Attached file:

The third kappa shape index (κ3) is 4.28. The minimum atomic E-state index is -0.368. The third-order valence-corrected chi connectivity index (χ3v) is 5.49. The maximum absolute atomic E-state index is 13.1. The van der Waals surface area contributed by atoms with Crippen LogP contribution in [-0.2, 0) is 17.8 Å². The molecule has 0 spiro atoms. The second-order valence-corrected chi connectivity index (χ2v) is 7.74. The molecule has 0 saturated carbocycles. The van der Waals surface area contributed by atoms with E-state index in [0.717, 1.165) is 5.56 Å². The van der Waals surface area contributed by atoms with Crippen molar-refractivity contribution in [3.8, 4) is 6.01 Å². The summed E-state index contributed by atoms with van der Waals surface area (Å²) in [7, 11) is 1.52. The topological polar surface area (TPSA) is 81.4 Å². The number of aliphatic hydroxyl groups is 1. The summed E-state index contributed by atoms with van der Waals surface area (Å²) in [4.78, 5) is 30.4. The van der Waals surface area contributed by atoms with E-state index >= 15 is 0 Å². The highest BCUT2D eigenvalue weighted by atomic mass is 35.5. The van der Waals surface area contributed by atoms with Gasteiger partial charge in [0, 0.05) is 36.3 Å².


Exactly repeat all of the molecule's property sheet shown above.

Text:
The third kappa shape index (κ3) is 4.28. The minimum atomic E-state index is -0.368. The third-order valence-corrected chi connectivity index (χ3v) is 5.49. The maximum absolute atomic E-state index is 13.1. The van der Waals surface area contributed by atoms with Crippen LogP contribution in [-0.2, 0) is 17.8 Å². The molecule has 0 spiro atoms. The second-order valence-corrected chi connectivity index (χ2v) is 7.74. The molecule has 0 saturated carbocycles. The van der Waals surface area contributed by atoms with E-state index in [0.717, 1.165) is 5.56 Å². The van der Waals surface area contributed by atoms with Crippen molar-refractivity contribution in [3.8, 4) is 6.01 Å². The summed E-state index contributed by atoms with van der Waals surface area (Å²) in [7, 11) is 1.52. The topological polar surface area (TPSA) is 81.4 Å². The number of aliphatic hydroxyl groups is 1. The summed E-state index contributed by atoms with van der Waals surface area (Å²) in [4.78, 5) is 30.4. The van der Waals surface area contributed by atoms with E-state index >= 15 is 0 Å². The highest BCUT2D eigenvalue weighted by atomic mass is 35.5. The van der Waals surface area contributed by atoms with Gasteiger partial charge in [0, 0.05) is 36.3 Å².